Adam Butler – 1985 Speech on the Anglo-Irish Agreement

Below is the text of the speech made by Adam Butler, the then Conservative MP for Bosworth, in the House of Commons on 26 November 1985.

I do not have in my voice today the power of the hon. Member for Belfast, East (Mr. Robinson), but I hope that I can emulate my hon. Friend the Member for Eastbourne (Mr. Gow). Even if I speak quietly, I hope that I can speak as much sense as he did. So far, there have been three contributions from those who represent different parties in Northern Ireland. They make me believe that I was right the other night to vote for the televising of the proceedings of this Chamber. If the television cameras had been here, the viewers, whether in Northern Ireland or in the remainder of the United Kingdom, would have obtained a much better appreciation of the problem and of the advocates of the various points of view.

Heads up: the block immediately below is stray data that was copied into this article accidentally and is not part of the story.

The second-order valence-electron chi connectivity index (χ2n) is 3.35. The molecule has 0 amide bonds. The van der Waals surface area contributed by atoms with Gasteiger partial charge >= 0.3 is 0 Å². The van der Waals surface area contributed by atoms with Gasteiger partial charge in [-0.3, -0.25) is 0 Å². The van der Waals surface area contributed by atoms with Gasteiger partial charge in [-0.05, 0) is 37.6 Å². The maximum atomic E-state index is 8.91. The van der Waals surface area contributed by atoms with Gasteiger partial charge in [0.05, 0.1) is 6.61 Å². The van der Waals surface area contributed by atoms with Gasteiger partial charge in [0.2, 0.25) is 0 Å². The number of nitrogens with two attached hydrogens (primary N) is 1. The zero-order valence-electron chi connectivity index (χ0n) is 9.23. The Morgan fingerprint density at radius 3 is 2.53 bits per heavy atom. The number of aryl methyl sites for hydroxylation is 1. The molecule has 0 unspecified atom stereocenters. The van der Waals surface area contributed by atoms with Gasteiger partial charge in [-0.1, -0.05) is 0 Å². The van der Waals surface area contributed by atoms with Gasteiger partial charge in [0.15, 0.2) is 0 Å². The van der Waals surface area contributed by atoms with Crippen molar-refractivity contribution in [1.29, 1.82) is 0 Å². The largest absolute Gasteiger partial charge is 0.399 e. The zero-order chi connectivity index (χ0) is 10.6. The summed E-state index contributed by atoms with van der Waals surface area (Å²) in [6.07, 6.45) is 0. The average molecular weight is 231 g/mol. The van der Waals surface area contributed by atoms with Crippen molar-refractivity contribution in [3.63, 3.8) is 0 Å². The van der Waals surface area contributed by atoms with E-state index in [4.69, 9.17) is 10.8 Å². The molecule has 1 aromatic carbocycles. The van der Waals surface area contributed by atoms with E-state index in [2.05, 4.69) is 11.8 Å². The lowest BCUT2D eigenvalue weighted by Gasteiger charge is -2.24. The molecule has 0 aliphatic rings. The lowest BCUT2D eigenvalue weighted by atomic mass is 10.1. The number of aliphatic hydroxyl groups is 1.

I served as a Northern Ireland Minister for nearly four years. Since then I have had the opportunity for reflection. Perhaps my views are now a little more objective than they were then. Whatever my right hon. Friend the Member for Waveney (Mr. Prior) said, although there was mistrust of English Ministers when we first appeared, I hope that I and my colleagues and friends who served with me in Northern Ireland left the impression that we were seeking to do our bit and to make our contribution to the resolution of the problems of Northern Ireland. I know that my right hon. Friend did that.